In Defense of Walking on the Dead


Palm Sunday I was walking my dogs in the cemetery. Sundays are busier there than any other day of the week, and holiday Sundays even more so. Team Puggle and I do our best to steer clear of people tending or visiting graves, as well as other dogs, so upon seeing five cars parked along the front drive, we took to the back paths.

The dogs were sniffing away in a clearing, enjoying the perfect weather and all the new spring smells. A car pulled slowly down the road about a hundred feet from us and someone in the car did my all-time least favorite thing: made a passive-aggressive judgmental comment just loud enough for me to hear as they drove by, not stopping to actually confront. The woman said, “How dare anyone walk a dog in a cemetery? That’s disgusting!” Her Jersey accent dripped with contempt.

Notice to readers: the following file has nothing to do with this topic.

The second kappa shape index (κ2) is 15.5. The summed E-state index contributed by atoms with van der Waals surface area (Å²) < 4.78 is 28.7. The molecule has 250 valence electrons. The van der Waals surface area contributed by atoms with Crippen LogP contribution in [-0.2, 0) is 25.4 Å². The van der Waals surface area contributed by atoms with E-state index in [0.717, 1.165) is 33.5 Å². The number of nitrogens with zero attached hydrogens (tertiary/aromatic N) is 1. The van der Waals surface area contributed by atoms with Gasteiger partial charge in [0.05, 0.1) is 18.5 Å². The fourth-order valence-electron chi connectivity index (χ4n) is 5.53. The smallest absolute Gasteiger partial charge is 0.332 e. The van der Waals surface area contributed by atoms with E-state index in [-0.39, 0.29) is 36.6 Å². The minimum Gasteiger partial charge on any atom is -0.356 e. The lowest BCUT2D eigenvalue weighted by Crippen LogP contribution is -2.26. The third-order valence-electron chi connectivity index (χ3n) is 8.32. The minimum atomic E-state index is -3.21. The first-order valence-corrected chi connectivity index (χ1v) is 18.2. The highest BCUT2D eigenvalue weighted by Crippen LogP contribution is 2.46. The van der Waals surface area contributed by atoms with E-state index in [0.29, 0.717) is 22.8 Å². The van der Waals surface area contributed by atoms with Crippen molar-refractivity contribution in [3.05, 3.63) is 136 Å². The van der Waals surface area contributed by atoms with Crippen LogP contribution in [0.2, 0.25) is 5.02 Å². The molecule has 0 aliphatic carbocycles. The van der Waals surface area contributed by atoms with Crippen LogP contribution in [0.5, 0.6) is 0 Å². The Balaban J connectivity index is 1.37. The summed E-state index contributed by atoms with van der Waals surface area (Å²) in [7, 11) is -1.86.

The Puggles perked their ears and tilted their heads at her. She said some other things but I didn’t quite catch them, though her tone of voice made it sound as if I were personally digging up graves and toppling headstones.

I assured the Puggles that they were not, in fact, disgusting and we went on our way to sniff somewhere else. I asked Jack if he wanted to go track her down and inform her that we likely visit the grave of her dead relative far more than she does, because for this woman to be surprised and offended that people walk their dogs in this cemetery, she can’t come here very often.